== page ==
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Are air fryers really worth the money?

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There’s no question celebrities and health connoisseurs are the drivers of all sorts of trends. What’s really hot right now? Air fryers are on fire as far as consumer demand goes, but are these trendy gadgets worth their price tag and do they live up to the health claims they’ve been touted for? Air-fried food is a better choice compared to deep-fried food because of reduced calories and fats, but it is still fried food. With that said, what’s all the hype really about?

Just like any trend, we’ve seen kitchen trends come and go over the years; some stick around for the long haul while others fade to become distant memories of the past. A few still with us today include the 1920s pop-up toaster, the 1930s Kitchen Aid stand mixer and the 1950s electric kettle. Air fryers seem to fit in with the current trend to eat clean and be lean. This machine allows us to remove quite a bit of fat and calories from our cooking. As much as air fryers have their pros, they certainly don’t come without cons. Before you get too excited and drop between $100 and $400 of your paycheck, get the full picture. We’ve got you covered with a full breakdown of this hot little gadget.

How do Air Fryers Work?

The air fryer was first launched in Europe and Australia in 2010. The Philips brand has sold millions upon millions of units and with marketing savviness coined the science “Rapid Air Technology.” This means they circulate heat at high temperatures, usually between 300 and 400 degrees Fahrenheit. A less fancy way of putting it is to say they simply contain a fan that blows some hot air on your food.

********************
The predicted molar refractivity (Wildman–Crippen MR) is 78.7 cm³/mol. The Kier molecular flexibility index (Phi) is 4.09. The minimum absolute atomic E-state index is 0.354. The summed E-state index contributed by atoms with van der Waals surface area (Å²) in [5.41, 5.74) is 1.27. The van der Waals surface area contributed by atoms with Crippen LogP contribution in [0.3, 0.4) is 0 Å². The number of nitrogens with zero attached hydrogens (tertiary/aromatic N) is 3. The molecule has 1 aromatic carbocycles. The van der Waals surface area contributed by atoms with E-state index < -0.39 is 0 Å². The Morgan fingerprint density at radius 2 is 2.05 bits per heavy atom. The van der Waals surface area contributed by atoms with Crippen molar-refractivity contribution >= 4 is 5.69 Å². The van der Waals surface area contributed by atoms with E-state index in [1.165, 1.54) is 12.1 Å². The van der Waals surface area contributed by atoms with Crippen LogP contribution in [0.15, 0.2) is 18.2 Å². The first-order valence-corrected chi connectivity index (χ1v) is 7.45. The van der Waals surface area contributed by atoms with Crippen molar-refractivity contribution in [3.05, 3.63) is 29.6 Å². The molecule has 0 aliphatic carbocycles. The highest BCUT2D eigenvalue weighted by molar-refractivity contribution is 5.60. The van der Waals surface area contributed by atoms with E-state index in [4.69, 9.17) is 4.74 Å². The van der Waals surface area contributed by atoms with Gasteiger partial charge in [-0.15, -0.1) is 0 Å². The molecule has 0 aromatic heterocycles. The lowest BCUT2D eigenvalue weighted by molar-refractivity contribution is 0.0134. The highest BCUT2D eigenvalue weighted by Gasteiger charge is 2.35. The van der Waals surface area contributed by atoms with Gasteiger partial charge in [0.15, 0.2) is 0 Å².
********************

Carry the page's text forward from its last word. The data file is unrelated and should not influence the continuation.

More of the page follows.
In addition to the use of heat at quite high temperatures, air fryers allow you to cook (fry, bake, or grill) a variety of foods with the use of very little (almost no) oil—just tiny oil droplets. Unlike deep frying, you only need about one tablespoon of oil. This seems to be their main appeal, mostly for those who are against oil altogether. Also, when you cook your food with an air fryer, your food won’t dry out like it would with baking or with a dehydrator.

What Are the Benefits of Air Frying?

Like every product on the market, there are positive and negative characteristics to be considered. Let’s look at the pros, and there are quite a few.

Less toxins: From a toxin perspective, food that is cooked in an air fryer may contain fewer harmful compounds, like acrylamide, compared to traditionally fried foods. This is definitely a plus.

Less calories: Enthusiasts say the main appeal to air frying is the reduction in your food’s calorie count, usually by more than half when compared to deep frying or frying your food in a pan. This is advantageous if you have been advised to restrict your calories or lose weight due to medical reasons. It’s important to know whether you actually need to reduce your caloric intake. According to Health Canada, the number of calories a person needs depends on age and activity level.